Labor – significantly more with sheep. They need nearly daily inspection since they tend towards getting caught in brush, fences, ditches, whatever, and need extracting. If not found at least in 24 hours, they will die. Even grown ewes can fall prey, resulting in not only the death of the ewe, but her unborn lambs or orphaning the ones she may already have. This means more work for you if you can figure out which ones are hers. You get to be mom for however long you keep them, including feeding them multiple times per day. The best investment for that task for me is a lamb milk bar with seven nipples.
Consider: 100 ewes and their lambs will consume about 3% of their body weight (similar to cows), so assuming ewes weighing 180 lbs times 3% equals about 6 lbs of grass per day or 600 for the entire flock. If your pasture offers 200 lbs of forage per inch of growth and you have 7 inches of growth and want to leave a 3 inch residual (to facilitate regrowth), then there is 4 inches times 200 lbs or 800 lbs forage on offer. Say you only want to move them every three days, then they should have at least 3 acres. To fence 3 acres in a square takes 1450 feet. Electric nettings are 164 feet long, so you are moving 9 nettings every three days. Don’t be fooled by the advertising that touts that it only takes 10 minutes per net. No way. I’m pretty darn fast at it now, but by the time, you pull the posts, fanfold them, roll them up, tie them, walk to the next location (or load them all up and drive them to the new location), unload (but first you have to untangle them from each other if you stacked them), walk them back out, then step them into the ground (if it’s not frozen or the ground isn’t hard that is). So, for each netting, taken down and reinstalled, you’ve logged at least 656 feet, not counting if you’ve had to pack it a long distance before setting up again. I’m going to give a general 20 minutes per net. This doesn’t really allow much for when you have to hammer the feet of the posts into the ground or unhooking from snags, removing sticks, and just general untangling.
Nine nets times 20 minutes is 3 hours! that’s every three days for only 100 sheep! Compare the equivalent of cows and calves moving everything three days – about 30 minutes and that’s if you have to find baby calves that were left behind. The difference becomes even more significant when one considers that i can shift 250 cows and calves in maybe 45 minutes. These times are taking into consideration strip grazing in winter and taking out hay as well as the easier moves in the spring, summer, and fall. However, ramping up the number of sheep would incur significantly more netting and thus considerable more time. A single strand semi-permanent hi-tensile electrified wire is cheap and easy to install and wiill easily contain cattle and once the fencing is installed, it requires very little time to shift mobs of 1000 or more! Interior paddock division fencing that will actually contain sheep is definitely doable, but is considerably more expensive in materials and labor to install and maintain.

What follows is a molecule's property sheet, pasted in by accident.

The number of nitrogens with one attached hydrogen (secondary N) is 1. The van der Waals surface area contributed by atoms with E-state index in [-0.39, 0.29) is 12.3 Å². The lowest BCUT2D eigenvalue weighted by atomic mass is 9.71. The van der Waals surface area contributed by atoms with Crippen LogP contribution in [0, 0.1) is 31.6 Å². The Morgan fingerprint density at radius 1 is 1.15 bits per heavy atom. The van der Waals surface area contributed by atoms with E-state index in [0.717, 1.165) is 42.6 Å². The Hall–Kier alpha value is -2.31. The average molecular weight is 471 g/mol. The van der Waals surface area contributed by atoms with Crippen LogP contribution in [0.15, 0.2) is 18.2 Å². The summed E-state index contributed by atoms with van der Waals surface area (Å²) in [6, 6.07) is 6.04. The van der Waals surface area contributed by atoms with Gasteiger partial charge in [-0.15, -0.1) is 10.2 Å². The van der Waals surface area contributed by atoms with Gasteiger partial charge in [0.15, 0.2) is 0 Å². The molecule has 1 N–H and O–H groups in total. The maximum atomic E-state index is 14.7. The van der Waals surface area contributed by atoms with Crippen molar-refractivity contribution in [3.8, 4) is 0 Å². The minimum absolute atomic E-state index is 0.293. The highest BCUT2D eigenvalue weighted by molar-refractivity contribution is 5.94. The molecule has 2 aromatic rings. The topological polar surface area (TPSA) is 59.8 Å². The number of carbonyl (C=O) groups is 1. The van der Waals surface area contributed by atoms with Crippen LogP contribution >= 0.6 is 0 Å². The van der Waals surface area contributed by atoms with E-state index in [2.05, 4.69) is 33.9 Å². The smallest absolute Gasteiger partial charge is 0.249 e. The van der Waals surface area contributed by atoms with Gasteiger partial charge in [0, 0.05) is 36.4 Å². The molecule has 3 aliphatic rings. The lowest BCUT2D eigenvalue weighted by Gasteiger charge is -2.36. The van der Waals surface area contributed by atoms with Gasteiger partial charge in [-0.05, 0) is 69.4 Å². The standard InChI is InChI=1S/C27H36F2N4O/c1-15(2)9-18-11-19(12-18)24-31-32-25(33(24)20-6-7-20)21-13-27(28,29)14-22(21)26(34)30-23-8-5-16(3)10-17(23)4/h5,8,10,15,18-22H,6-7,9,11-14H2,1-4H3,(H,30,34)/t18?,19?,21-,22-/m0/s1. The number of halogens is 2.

So to compare on a larger scale with 5 ewes equalling 1 cow.
250 cows with 80% calf crop – $226,800 income per year. Shifting every three days or 122 times per year at 45 minutes each for a total of 91.5 hours per year.
1250 sheep with 140% lamb crop – $183,750 (60 lbs times $1.75/lb). Shifting every three days or 122 times per year (this is used for comparison only – realistically, winter time will require set stocking and unrolling hay. The netting spikes cannot be pushed into and pulled out of frozen ground). If 100 ewes needed three acres, then 1250 need 38 acres. Perimeter at 5146 ft divided by 164 ft is 32 nets times 20 minutes per net equals 10.7 hours per move times 122 shifts. Hours spent annual moving fence and/or taking out hay is 1305 hours.
If you have better forage and soil health, paddock sizes could be much smaller, thereby reducing the amount of acreage needed for each shift which would subsequently require less netting.
Sheep in north Missouri must have good fences and excellent guard animals to keep them alive. Coyotes, foxes, eagles, dogs, etc nab them with abandon to feed their young. Sheep also have accidents – but so do cattle – but sheep seem to have a better knack for it.
The death of a sheep is a far less loss of investment than a calf or cow.
Sheep and cattle facilities are different, but if planned in advance there is a good opportunity to use the same corrals.
Some people do get along without netting. From visiting with them, they raise hair sheep and/or use aluminum electric wire which delivers a more powerful shock than hi-tensile. Wool sheep often cannot feel the shock at all, especially when in full wool.
Wool sheep are not ideal for range grazing since the wool clip can be practically ruint if they find a patch of cockleburrs or other clinging seeds.
Though i did not consider it in my time allotment, sheep, ideally, need checking everyday – that fence can be blown over or something chase the sheep into the fence and they get caught up or they flatten it. Rain and flood can knock it over, too. Animals can be caught up in it that need rescuing or they die and the rest will all get out and scatter! If you have 1000 acres and 2 sheep, in five minutes they’ll be at the far corners and separated. When the Scriptures talk about sheep going astray – there is the proof of it!